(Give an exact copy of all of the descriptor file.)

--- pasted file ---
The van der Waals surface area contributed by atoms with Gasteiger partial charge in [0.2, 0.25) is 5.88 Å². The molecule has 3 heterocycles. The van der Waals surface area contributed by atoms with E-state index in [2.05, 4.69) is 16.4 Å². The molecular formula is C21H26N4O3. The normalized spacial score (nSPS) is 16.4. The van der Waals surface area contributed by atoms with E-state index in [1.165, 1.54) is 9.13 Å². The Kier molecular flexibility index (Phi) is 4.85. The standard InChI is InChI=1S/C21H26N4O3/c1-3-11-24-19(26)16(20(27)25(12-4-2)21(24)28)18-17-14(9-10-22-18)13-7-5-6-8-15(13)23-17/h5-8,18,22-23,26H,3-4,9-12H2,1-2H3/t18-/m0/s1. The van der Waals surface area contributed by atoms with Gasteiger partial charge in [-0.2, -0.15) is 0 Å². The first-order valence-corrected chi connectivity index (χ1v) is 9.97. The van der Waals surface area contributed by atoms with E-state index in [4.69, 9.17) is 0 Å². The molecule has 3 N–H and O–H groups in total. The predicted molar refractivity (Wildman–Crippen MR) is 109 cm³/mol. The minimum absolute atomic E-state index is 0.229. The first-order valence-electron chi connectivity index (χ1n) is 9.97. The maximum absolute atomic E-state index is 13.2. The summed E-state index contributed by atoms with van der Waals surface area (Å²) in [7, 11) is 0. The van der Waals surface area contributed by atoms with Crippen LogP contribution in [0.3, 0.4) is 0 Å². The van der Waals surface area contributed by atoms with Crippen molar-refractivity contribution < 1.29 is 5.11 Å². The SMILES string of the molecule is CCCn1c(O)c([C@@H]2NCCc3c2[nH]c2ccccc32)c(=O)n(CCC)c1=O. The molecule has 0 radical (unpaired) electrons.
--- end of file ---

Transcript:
The van der Waals surface area contributed by atoms with Gasteiger partial charge in [0.2, 0.25) is 5.88 Å². The molecule has 3 heterocycles. The van der Waals surface area contributed by atoms with E-state index in [2.05, 4.69) is 16.4 Å². The molecular formula is C21H26N4O3. The normalized spacial score (nSPS) is 16.4. The van der Waals surface area contributed by atoms with E-state index in [1.165, 1.54) is 9.13 Å². The Kier molecular flexibility index (Phi) is 4.85. The standard InChI is InChI=1S/C21H26N4O3/c1-3-11-24-19(26)16(20(27)25(12-4-2)21(24)28)18-17-14(9-10-22-18)13-7-5-6-8-15(13)23-17/h5-8,18,22-23,26H,3-4,9-12H2,1-2H3/t18-/m0/s1. The van der Waals surface area contributed by atoms with Gasteiger partial charge in [-0.2, -0.15) is 0 Å². The first-order valence-corrected chi connectivity index (χ1v) is 9.97. The van der Waals surface area contributed by atoms with E-state index in [4.69, 9.17) is 0 Å². The molecule has 3 N–H and O–H groups in total. The predicted molar refractivity (Wildman–Crippen MR) is 109 cm³/mol. The minimum absolute atomic E-state index is 0.229. The first-order valence-electron chi connectivity index (χ1n) is 9.97. The maximum absolute atomic E-state index is 13.2. The summed E-state index contributed by atoms with van der Waals surface area (Å²) in [7, 11) is 0. The van der Waals surface area contributed by atoms with Crippen LogP contribution in [0.3, 0.4) is 0 Å². The van der Waals surface area contributed by atoms with Crippen molar-refractivity contribution < 1.29 is 5.11 Å². The SMILES string of the molecule is CCCn1c(O)c([C@@H]2NCCc3c2[nH]c2ccccc32)c(=O)n(CCC)c1=O. The molecule has 0 radical (unpaired) electrons.